So finally Twitter leveraged its We Are Hunted acquisition and today launched the much expected, if not necessarily much anticipated, Twitter #music. I say ‘not necessarily much anticipated’ not so much because Twitter isn’t a big deal in the digital music ecosystem (it is) but more because few expected Twitter to do anything particularly groundbreaking here.
Making Twitter’s Music Experience 3 Dimensional
Twitter #music is a neat integration of Twitter music content, such as artists’ Twitter accounts and tweets, integrated with iTunes previews streams and (for Rdio and Spotify users) full audio playback. All of which undoubtedly brings genuine additional value and turns the Twitter music experience from something pretty superficial and two dimensional into a three dimensional music experience. But in doing so (some nice UI and discovery algorithms aside) Twitter is essentially just doing a Facebook. It is leveraging its audience’s behavior as a navigational front end for existing music services.
This is of course a good thing, pulling together the disparate social, graphic and audio elements of the digital music landscape into a cohesive whole. But it is also so much less than what Twitter, Facebook and Google+ could and should do.
What Twitter, Facebook and Google+ Could and Should Do
Between them Twitter, Facebook and Google+ have a cumulative 2 billion registered users and 1.5 billion cumulative active users. In short, just about every online and mobile music fan. These three social powerhouses between them also provide homes to the majority of artists online. This sort of power, influence and reach is staggering. And yet so far all that the three have seen fit to do is plug into other music services.
Now that might be the most sensible core plank of their respective digital music strategies, but there is also so much more that they could do that would complement, and add to the core digital music services currently in market.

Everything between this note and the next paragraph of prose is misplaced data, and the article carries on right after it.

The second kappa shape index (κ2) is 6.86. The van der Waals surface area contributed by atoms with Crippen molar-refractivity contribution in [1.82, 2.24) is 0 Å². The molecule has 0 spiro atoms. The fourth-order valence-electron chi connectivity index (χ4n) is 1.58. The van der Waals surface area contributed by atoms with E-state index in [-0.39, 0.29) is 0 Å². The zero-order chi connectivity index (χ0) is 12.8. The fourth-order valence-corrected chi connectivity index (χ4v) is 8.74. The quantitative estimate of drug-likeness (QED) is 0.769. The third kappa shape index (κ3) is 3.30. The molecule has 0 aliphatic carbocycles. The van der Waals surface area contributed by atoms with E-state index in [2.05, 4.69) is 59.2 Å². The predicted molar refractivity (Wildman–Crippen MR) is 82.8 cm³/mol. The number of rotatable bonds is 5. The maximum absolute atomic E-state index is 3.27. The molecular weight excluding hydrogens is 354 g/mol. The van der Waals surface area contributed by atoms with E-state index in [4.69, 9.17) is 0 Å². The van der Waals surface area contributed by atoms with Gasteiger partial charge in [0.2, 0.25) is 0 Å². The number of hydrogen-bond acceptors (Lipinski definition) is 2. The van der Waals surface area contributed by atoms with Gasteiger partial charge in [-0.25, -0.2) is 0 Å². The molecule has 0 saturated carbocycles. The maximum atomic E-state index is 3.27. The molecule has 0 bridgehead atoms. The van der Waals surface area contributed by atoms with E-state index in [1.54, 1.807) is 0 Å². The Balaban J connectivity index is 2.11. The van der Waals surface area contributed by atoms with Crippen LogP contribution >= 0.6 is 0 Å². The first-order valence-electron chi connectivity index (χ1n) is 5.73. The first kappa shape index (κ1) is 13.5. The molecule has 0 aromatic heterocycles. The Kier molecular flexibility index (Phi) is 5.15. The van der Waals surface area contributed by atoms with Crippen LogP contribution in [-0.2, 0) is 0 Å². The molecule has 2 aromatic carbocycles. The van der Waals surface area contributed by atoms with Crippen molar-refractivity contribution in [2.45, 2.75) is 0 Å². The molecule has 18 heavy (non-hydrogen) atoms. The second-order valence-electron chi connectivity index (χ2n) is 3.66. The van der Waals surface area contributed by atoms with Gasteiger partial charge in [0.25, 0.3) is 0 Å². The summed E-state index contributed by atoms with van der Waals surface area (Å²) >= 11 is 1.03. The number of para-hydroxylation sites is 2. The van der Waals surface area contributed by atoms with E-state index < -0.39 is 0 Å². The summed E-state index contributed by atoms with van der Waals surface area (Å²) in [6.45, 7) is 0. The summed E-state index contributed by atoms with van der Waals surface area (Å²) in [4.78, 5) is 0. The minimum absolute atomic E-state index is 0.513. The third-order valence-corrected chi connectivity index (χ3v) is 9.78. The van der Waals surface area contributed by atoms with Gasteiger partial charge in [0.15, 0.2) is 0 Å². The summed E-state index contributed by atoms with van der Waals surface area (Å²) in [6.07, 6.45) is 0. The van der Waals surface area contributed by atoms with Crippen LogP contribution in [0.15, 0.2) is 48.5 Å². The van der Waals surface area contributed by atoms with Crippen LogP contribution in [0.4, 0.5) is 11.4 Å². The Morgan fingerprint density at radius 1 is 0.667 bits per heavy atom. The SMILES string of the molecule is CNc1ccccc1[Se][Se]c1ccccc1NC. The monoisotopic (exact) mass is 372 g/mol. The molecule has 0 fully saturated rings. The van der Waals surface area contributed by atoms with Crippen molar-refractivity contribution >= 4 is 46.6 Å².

- Google+ could create a standard ‘plug and play’ portfolio of creative tools such as remix, karaoke and live jamming apps that artists and fans could plug into hangouts and profiles
- Twitter could allow fans to follow the journey of a song from its original tweet right through to how it got to them
- Facebook could create a virtual jukebox app that would use Gracenote database look-ups to create service-agnostic playlist and digital collection data from users streamed music that would auto-port to any other music service via Facebook
These are all of course tactics, not strategies, but collectively they add up to something much bigger. The strategy of the social powerhouses has to be: bring new, unique value that genuinely moves the needle. Simply creating another suite of discovery tools is not enough. Twitter #music adds audio to the visual music discovery journey and in doing do runs the risk of making much of the discovery journey the destination. Which is great from a user perspective, but much less so for artists and labels unless some robust additional commercial models are added. The harsh reality is that if you give a social user too much value in the social context, the opportunity for converting engagement into transaction is reduced.
The digital music market needs social’s big three to start ramping up their respective music games. Twitter #music is a cute first step, but not the end game.